By now, most urban transportation planners have a working knowledge of on-street bike design basics — there’s your standard bike lane, your cycle track, your bicycle boulevard. That’s largely due to the seminal 2011 Urban Bikeway Design Guide from the National Association of City Transportation Officials (NACTO), which was formally embraced by the Federal Highway Administration in 2013.
Now, NACTO has released a more comprehensive update aiming to help cities implement those design basics. “Designing for All Ages and Abilities” recognizes that bike lanes aren’t built in a vacuum — and demonstrates how vehicle speed and traffic volume will determine which treatments most effectively go where.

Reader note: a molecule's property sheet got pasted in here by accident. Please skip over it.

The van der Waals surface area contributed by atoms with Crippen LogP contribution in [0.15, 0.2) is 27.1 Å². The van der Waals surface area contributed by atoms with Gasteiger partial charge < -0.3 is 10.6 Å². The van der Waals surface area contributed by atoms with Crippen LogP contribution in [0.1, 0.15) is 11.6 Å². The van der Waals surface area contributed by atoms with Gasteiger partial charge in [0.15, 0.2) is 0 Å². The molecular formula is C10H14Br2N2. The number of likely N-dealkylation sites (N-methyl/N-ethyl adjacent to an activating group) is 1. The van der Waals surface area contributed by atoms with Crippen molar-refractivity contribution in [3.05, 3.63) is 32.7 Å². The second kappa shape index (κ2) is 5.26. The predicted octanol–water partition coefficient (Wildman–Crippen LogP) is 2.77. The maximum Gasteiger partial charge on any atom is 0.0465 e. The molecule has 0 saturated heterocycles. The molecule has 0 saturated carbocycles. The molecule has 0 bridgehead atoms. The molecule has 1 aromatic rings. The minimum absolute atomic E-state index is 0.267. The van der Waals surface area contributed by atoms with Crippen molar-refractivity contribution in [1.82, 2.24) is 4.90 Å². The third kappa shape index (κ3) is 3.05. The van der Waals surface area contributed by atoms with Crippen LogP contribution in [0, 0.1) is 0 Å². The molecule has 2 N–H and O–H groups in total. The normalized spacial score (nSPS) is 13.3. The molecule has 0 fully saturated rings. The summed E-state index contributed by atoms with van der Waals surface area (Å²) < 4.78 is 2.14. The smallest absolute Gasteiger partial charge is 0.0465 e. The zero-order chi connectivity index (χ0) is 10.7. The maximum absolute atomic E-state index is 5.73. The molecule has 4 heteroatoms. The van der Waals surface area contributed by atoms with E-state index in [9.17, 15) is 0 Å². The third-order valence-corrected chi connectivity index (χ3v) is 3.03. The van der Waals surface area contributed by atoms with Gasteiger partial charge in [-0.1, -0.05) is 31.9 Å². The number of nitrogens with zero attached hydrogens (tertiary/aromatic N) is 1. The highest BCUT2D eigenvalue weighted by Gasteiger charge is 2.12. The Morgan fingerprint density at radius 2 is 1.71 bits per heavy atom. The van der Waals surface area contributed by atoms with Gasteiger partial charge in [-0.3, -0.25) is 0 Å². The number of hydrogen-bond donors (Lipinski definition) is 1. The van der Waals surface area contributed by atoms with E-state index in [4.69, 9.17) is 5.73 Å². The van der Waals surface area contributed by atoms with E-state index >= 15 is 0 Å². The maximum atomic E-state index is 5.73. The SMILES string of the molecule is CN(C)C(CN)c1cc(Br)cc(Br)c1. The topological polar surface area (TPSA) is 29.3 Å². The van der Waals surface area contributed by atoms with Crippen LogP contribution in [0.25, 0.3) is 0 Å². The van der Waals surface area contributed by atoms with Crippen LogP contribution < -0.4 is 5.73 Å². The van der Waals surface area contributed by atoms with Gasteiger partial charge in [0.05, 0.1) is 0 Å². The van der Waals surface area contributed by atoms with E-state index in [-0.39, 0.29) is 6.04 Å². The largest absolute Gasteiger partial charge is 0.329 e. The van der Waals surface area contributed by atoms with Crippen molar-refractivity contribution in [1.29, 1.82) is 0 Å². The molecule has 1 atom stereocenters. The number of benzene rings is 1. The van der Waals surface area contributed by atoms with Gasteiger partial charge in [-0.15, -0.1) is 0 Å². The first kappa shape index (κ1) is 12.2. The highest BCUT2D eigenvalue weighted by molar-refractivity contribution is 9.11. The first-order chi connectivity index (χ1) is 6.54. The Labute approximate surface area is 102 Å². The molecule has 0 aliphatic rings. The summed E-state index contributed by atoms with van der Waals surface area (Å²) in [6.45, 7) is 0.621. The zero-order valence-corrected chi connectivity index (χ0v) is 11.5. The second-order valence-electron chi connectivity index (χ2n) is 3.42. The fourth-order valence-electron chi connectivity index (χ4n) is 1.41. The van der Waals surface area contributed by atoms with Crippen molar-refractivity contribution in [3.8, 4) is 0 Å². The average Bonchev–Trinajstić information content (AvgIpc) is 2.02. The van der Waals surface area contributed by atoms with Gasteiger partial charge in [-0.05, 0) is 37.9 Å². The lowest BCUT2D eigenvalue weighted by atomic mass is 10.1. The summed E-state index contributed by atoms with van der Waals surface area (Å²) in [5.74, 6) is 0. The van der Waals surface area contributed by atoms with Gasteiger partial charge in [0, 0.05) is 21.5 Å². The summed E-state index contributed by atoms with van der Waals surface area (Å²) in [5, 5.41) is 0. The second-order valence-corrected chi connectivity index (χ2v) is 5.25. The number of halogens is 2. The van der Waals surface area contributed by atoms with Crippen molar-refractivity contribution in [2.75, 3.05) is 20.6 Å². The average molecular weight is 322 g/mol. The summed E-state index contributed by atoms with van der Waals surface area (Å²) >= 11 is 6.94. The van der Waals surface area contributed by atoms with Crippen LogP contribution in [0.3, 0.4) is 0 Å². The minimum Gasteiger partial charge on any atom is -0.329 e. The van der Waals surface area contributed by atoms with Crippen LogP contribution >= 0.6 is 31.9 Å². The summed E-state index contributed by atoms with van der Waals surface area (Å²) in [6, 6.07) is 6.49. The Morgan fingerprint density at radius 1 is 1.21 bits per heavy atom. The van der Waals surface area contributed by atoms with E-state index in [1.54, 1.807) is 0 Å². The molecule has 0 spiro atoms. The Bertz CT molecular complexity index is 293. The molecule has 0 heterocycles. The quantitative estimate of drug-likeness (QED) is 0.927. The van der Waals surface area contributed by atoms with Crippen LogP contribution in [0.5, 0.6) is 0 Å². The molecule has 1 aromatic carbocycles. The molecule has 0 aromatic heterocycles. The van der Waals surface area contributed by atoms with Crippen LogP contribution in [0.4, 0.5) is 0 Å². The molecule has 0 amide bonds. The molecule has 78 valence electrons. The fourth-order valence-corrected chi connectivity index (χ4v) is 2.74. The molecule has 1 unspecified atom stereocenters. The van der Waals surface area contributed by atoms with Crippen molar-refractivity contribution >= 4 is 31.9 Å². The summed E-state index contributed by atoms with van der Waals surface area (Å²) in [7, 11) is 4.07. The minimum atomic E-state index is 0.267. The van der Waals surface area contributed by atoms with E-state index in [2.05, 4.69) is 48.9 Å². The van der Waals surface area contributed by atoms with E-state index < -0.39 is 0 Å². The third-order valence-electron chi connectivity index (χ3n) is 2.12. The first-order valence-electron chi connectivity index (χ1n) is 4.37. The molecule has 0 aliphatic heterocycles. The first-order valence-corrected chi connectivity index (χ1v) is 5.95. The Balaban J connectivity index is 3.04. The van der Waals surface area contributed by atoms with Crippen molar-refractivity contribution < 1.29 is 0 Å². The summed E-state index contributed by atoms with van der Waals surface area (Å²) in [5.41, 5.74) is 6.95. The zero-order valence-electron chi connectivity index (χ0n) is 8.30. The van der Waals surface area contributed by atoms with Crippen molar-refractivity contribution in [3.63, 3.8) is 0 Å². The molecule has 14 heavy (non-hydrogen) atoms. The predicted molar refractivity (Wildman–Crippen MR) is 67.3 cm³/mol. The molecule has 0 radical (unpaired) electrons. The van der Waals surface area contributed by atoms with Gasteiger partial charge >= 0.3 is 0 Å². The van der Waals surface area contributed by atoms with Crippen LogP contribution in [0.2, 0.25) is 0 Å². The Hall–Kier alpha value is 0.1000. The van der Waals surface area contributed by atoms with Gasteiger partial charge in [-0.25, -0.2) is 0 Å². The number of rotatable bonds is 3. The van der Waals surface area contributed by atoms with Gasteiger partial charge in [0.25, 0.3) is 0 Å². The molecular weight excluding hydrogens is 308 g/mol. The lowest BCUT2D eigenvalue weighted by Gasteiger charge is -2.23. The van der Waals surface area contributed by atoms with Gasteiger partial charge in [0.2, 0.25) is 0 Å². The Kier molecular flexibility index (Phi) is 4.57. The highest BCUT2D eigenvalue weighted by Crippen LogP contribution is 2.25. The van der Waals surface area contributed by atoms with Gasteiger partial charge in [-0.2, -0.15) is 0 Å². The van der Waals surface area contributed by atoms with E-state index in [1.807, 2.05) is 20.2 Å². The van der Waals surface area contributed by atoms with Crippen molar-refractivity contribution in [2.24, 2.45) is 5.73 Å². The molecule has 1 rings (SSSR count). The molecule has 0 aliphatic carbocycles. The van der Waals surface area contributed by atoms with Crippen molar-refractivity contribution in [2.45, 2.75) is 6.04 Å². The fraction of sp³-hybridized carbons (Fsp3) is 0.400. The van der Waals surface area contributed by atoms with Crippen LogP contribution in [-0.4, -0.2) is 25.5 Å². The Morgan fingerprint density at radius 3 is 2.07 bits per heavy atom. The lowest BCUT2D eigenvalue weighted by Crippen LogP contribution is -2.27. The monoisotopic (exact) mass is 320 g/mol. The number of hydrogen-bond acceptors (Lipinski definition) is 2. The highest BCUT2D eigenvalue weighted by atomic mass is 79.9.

That’s not to say that it encourages planners to design around the car. In prioritizing “all ages and abilities” (i.e., children, seniors and people with disabilities alongside more confident riders), the guide is very clear: Often, officials will need to target traffic flow, and the report calls reducing motor vehicle speeds to 20-25 mph a “core operational strategy.”
“Reducing speeds can also make it easier to enact other safety changes,” the report states, “such as changes to intersection geometry, signalization, turn lanes, and turn restrictions.”
Click here to read the full article: https://nextcity.org/daily/entry/new-design-guide-signals-way-inclusive-bike-planning